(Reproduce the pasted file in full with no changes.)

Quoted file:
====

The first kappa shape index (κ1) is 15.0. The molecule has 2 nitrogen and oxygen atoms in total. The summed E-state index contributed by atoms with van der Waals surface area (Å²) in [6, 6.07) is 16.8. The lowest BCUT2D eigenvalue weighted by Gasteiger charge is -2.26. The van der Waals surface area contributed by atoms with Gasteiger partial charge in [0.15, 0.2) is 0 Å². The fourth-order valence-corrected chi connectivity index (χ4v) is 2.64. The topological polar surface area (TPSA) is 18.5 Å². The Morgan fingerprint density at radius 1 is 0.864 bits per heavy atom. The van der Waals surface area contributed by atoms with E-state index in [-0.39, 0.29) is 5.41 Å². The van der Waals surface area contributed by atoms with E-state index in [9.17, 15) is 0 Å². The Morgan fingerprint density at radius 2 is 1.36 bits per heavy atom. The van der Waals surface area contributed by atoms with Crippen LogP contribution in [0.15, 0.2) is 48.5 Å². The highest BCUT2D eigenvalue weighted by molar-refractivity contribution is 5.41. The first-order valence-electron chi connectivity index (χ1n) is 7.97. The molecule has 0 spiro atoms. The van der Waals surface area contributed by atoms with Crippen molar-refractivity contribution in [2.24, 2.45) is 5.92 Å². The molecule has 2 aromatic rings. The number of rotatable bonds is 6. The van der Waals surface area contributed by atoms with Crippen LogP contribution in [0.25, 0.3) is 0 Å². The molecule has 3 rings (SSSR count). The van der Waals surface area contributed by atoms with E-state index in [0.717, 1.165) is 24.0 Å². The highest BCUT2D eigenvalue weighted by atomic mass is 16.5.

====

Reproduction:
The first kappa shape index (κ1) is 15.0. The molecule has 2 nitrogen and oxygen atoms in total. The summed E-state index contributed by atoms with van der Waals surface area (Å²) in [6, 6.07) is 16.8. The lowest BCUT2D eigenvalue weighted by Gasteiger charge is -2.26. The van der Waals surface area contributed by atoms with Gasteiger partial charge in [0.15, 0.2) is 0 Å². The fourth-order valence-corrected chi connectivity index (χ4v) is 2.64. The topological polar surface area (TPSA) is 18.5 Å². The Morgan fingerprint density at radius 1 is 0.864 bits per heavy atom. The van der Waals surface area contributed by atoms with E-state index in [-0.39, 0.29) is 5.41 Å². The van der Waals surface area contributed by atoms with E-state index in [9.17, 15) is 0 Å². The Morgan fingerprint density at radius 2 is 1.36 bits per heavy atom. The van der Waals surface area contributed by atoms with Crippen LogP contribution in [0.15, 0.2) is 48.5 Å². The highest BCUT2D eigenvalue weighted by molar-refractivity contribution is 5.41. The first-order valence-electron chi connectivity index (χ1n) is 7.97. The molecule has 0 spiro atoms. The van der Waals surface area contributed by atoms with Crippen molar-refractivity contribution in [2.24, 2.45) is 5.92 Å². The molecule has 2 aromatic rings. The number of rotatable bonds is 6. The van der Waals surface area contributed by atoms with Crippen LogP contribution in [0.25, 0.3) is 0 Å². The molecule has 3 rings (SSSR count). The van der Waals surface area contributed by atoms with E-state index in [0.717, 1.165) is 24.0 Å². The highest BCUT2D eigenvalue weighted by atomic mass is 16.5.